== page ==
Firms Form Alliance To Bring Powerline Nets To Homes

A group of large Japanese consumer electronics firms is promoting the establishment of home powerline networks that would connect devices such as DVD players, PCs, digital cameras, televisions, and IP

June 2, 2005

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A group of large Japanese electronics firms has established an alliance to promote the establishment of home powerline networks. The networks would connect consumer devices in the home including DVD players, PCs, digital cameras, televisions, and IP phones. The alliance intends to use existing electrical wiring in homes.

Announced Thursday, the Consumer Electronics Powerline Communications Alliance (CEPCA), is aiming to attract U.S. firms to join the not-for-profit organization.

"They want to start here in the U.S. and take it worldwide," said Will Safer, speaking for CEPCA. "This is about the creation of a standard." Safer, a spokesman for Matsushita Electric Industrial Co. Ltd. (Panasonic), said CEPCA wants the standard to pave the way for existing and future products to communicate with each other.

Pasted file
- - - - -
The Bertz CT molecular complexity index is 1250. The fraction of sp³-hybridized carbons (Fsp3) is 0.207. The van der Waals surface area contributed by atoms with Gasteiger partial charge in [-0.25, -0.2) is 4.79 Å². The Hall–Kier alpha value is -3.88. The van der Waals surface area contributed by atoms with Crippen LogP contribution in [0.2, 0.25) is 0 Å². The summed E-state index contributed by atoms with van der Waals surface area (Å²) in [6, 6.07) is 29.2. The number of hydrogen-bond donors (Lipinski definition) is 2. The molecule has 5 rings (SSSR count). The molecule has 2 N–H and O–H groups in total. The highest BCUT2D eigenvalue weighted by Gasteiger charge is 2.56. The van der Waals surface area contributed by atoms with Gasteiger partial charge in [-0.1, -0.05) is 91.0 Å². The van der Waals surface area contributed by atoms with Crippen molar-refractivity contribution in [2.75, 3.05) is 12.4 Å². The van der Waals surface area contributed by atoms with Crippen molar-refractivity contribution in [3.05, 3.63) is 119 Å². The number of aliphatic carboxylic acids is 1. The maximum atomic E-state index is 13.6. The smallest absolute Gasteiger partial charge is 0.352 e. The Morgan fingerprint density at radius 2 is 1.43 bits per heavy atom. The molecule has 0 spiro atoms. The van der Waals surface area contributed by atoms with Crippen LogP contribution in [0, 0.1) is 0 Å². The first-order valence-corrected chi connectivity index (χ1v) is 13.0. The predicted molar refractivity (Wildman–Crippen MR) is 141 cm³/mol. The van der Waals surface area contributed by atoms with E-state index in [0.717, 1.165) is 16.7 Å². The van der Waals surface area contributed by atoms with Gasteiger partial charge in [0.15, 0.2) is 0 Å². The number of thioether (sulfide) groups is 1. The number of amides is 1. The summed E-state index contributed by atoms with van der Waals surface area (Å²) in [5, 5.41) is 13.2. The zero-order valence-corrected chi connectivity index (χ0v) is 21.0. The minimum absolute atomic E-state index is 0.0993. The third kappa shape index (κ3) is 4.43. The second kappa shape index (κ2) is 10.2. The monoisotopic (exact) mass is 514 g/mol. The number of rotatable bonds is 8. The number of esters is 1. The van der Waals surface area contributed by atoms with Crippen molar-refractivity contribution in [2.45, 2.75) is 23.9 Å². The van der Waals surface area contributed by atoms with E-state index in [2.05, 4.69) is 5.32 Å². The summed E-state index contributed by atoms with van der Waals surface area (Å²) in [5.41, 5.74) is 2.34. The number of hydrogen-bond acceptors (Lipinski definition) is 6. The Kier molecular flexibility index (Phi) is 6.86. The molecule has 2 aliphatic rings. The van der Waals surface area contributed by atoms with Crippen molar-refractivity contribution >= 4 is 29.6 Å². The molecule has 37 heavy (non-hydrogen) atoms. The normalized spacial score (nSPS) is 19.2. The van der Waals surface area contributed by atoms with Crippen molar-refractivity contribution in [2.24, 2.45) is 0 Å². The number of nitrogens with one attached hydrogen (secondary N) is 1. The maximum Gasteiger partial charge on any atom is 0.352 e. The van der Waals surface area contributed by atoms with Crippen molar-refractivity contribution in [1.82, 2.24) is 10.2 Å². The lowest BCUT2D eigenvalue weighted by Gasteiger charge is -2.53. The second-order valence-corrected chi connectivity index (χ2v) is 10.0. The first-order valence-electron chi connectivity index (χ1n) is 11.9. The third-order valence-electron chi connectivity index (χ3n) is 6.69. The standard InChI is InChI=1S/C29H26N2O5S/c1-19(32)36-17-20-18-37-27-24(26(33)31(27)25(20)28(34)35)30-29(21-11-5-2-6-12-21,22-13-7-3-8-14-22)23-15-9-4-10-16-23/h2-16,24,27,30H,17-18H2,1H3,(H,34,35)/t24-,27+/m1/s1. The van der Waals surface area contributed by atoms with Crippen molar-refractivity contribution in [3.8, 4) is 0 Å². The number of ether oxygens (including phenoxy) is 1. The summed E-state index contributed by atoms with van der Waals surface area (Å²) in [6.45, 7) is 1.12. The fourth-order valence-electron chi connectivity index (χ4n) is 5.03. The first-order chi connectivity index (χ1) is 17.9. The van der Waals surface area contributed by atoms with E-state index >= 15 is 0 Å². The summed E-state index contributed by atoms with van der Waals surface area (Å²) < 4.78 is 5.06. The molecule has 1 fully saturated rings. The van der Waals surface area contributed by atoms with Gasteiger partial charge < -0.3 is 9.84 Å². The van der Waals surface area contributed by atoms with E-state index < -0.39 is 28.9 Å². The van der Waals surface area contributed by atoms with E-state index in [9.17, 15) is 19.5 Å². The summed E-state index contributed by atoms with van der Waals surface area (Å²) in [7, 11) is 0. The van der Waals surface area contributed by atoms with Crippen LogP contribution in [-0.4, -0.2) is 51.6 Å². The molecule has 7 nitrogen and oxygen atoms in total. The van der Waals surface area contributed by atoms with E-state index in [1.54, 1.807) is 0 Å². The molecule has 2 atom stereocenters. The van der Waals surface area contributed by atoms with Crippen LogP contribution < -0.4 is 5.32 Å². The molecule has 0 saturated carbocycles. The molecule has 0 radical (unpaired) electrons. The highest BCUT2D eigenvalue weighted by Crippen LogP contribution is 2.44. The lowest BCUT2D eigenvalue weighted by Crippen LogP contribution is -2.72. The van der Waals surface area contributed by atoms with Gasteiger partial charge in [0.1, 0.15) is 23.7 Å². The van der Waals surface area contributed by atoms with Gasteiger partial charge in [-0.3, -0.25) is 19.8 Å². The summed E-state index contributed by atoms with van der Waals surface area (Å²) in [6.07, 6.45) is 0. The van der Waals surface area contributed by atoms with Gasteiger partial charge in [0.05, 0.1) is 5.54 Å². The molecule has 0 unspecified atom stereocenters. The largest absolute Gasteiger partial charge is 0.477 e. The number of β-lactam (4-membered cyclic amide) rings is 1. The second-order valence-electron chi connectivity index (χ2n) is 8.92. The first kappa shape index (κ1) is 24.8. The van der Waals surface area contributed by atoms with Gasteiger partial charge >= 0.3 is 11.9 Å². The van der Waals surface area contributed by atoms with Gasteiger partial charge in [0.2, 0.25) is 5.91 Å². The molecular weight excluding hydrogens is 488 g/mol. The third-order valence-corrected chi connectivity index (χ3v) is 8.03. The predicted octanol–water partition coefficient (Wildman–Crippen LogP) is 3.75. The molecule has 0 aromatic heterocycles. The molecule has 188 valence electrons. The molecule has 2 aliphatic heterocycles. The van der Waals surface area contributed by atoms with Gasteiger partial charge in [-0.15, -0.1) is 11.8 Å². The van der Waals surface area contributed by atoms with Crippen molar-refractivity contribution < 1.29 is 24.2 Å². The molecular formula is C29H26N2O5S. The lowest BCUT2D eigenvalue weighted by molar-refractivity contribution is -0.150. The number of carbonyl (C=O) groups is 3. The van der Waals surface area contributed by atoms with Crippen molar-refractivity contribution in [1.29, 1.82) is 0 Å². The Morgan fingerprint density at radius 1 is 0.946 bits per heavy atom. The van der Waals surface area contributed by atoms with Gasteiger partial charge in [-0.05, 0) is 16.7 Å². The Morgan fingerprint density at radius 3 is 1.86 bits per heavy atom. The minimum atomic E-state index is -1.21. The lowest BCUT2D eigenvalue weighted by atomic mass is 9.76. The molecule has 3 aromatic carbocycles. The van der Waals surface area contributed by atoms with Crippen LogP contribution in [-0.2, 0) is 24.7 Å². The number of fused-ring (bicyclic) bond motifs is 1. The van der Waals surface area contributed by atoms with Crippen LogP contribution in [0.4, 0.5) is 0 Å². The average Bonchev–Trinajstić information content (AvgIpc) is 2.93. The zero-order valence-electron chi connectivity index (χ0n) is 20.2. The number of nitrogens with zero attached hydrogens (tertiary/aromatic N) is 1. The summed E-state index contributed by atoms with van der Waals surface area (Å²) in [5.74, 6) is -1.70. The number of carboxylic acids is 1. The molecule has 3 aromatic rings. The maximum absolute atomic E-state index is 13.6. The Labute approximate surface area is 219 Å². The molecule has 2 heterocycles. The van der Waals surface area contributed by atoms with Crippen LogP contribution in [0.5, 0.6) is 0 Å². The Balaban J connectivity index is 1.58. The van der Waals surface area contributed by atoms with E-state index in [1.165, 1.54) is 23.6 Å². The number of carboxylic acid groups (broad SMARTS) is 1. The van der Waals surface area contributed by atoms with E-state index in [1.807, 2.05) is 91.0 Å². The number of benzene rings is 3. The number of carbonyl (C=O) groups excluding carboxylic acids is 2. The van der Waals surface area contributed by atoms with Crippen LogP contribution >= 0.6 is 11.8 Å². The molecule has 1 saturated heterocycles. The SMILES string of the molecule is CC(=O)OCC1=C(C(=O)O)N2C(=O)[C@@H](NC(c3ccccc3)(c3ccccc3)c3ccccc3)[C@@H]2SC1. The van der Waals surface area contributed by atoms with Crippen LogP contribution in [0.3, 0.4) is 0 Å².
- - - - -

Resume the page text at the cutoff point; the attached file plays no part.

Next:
The planned standard would be submitted to the IEEE, he added.

In addition to Matsushita, the firms forming the alliance include Mitsubishi Electric Corp., Sony Corp., Hitachi Ltd., Pioneer Corp. Sanyo Electric, Toshiba Corp., and Yamaha Corp. CEPCA was founded initially in January by Matsushita, Mitsubishi, and Sony.A CEPCA release stated that the alliance will hold its "kick-off meeting" in July in the San Francisco Bay Area. An office will be established in Oregon. The organization plans to work with existing powerline communication groups to develop common standards.

At least two levels of participation in CEPCA will be established with details to be released later.

"As a manufacturer ready to use available PLC technologies in its CE products, Panasonic welcomes a consortium that will help ensure these technologies work in customers' homes," said Paul Liao, president of Panasonic Research and Development Corp. of America, in a statement. "CEPCA's co-existence specification will become essential as more power companies provide broadband access to homes already using PLC networks."

Safer said CEPCA will seek to develop a PLC specification draft in the fourth quarter of 2005 with products including chipsets planned to appear in the spring of 2006. "The goal is not to compete but to get a standard," he added.

Powerline standards for home use have been proposed before. Safer noted that Panasonic demonstrated communications between televisions and plasma TVs at trade shows several months ago.0

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